“Richard does a good job of encapsulating a phenomenon that definitely is relevant for some cities and regions,” Mr. Feser says. “But it’s like a lot of things. It’s not a panacea, although there is some truth in what he is saying. Perhaps it is not as widespread as he may imply.”

Cities that are not so hip also have experienced considerable growth, Mr. Kotkin says, noting that people are moving away from metropolitan areas and into smaller cities.

Mr. Florida says his calculations have a “high-tech bias,” which may explain why Houston (No. 7) ranks above New York City (No. 9) on his Creativity Index.

The technology boom of the late 1990s was a period when “the laws of economics were supposedly revoked,” Mr. Kotkin said, but a return to normal economic cycles has created new factors.

Mr. Kotkin pointed out that San Francisco (No. 1) and other cities ranked high on Mr. Florida’s list fell into dire economic situations a year after the book’s publication.

“If this was a paradigm shift, it certainly was one of the fastest paradigm shifts in history,” Mr. Kotkin says.

Apart from its novel economic categories, Mr. Florida’s book suggests major social change. He reminds the reader that only about one in four Americans lives in a traditional nuclear family — a “Leave It to Beaver” family, as Mr. Florida says — and that the next generation of Americans is cultivating weaker social and civic ties.

These lifestyle trends affect how and where workers live, he says. “People want to live in a place with like-minded people who reinforce their identity,” Mr. Florida says.

After September 11, Mr. Kotkin says, Americans began seeking stability and different qualities in cities.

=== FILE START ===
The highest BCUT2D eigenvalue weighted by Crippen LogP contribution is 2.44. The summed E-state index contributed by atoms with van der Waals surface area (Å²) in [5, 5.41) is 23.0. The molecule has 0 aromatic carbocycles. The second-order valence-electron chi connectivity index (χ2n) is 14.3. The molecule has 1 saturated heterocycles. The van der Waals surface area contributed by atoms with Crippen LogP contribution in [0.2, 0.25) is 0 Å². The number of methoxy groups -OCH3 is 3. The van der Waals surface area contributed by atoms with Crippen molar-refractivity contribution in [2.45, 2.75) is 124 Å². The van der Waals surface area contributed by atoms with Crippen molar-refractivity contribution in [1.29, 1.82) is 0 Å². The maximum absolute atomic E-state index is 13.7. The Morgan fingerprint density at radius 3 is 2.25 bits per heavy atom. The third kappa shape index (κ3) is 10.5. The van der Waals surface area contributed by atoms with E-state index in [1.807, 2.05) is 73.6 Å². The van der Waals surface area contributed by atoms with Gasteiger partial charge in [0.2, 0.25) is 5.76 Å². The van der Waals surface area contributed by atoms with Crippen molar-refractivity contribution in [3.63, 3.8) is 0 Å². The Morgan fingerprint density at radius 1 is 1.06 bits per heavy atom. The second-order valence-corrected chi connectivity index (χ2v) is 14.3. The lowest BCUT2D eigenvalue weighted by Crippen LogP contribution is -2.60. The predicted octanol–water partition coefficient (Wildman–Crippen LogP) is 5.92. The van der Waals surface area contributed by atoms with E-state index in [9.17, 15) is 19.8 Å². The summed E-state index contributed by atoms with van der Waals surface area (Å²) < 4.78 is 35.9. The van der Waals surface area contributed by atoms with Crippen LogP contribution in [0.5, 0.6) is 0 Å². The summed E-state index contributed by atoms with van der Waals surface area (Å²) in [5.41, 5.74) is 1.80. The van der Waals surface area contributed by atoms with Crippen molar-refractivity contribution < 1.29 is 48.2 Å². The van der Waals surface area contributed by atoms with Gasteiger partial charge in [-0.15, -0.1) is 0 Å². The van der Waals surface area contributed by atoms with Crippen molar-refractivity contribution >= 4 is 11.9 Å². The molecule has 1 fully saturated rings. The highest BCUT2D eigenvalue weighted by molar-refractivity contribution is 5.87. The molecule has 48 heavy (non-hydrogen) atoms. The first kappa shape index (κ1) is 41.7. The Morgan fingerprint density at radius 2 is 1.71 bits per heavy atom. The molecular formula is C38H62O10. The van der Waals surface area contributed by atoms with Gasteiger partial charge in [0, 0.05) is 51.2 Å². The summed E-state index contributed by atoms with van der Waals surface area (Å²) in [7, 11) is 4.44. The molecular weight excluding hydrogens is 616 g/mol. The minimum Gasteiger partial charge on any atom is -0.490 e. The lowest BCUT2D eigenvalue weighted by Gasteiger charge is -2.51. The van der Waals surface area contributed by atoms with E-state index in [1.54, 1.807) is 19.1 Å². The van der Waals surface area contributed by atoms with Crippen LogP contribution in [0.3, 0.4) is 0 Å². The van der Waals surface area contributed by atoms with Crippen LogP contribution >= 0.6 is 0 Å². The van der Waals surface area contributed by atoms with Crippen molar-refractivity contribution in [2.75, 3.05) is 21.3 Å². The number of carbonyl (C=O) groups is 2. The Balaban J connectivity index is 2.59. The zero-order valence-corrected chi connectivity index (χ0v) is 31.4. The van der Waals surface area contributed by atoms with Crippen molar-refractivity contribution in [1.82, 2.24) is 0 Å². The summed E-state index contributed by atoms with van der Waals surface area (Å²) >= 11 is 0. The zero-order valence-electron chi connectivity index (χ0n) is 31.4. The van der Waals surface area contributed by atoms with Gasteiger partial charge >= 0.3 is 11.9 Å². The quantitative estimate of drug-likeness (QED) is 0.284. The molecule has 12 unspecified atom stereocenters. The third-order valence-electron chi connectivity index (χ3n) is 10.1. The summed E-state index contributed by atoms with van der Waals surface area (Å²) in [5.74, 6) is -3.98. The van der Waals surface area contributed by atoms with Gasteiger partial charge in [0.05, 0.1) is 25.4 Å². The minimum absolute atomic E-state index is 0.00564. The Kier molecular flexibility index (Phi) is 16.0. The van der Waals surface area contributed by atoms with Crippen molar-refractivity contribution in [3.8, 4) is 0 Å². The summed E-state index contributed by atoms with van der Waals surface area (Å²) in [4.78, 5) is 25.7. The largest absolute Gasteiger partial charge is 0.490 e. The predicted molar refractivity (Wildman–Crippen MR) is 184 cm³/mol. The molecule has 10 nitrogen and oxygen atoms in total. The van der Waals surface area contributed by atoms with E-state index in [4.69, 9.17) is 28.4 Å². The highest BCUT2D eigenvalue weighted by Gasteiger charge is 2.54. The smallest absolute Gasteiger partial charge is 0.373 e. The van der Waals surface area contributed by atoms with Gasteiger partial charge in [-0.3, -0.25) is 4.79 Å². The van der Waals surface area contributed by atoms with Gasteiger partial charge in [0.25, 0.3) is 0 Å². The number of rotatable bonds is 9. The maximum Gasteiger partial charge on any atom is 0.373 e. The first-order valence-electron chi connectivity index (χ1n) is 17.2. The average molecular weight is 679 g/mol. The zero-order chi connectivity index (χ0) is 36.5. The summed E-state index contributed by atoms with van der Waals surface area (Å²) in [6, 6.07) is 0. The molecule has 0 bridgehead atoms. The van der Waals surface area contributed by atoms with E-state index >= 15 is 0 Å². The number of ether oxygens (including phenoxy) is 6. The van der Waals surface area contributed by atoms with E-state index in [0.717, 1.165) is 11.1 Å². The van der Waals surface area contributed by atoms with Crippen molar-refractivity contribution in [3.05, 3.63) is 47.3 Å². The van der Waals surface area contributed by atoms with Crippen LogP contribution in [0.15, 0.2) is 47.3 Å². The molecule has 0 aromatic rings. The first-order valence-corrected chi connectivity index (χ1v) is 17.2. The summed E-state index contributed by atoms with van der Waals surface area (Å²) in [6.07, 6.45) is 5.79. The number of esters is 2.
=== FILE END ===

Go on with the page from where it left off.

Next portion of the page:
“I think a lot of [Mr. Floridas theory] is about a hope that somehow being hip and tolerant is going to save your city,” Mr. Kotkin says. “That’s a lot easier than answering the hard questions such as how to be safe, how to grow your economy so that there is opportunity for people and how do you provide housing that is affordable for the middle class.”

Washington, D.C., has a long-standing reputation for being a serious city of power lunches, but Mr. Florida says the hipness quotient is high. The Washington-Baltimore region ranks No. 8 overall on his Creativity Index.

Washington is transforming from a “stuffy, boring town” to a “mosaic region” with tremendous diversity, a world music scene and a street-level music scene, he says.

“D.C. is evolving,” said Mr. Falcon, who has lived in the area for six years. “It’s becoming more and more the type of place creative people want to live in.”

“The fact that you have 38.4 percent of your working class in creative occupations, that basically says what has generated Washington’s turnaround,” Mr. Florida says.

Washington has a high percentage of immigrants, a large homosexual population and a substantial black middle class.

“Washington is attractive to all types of people,” Mr. Florida says. “You can go out any night of the week and meet someone fascinating.”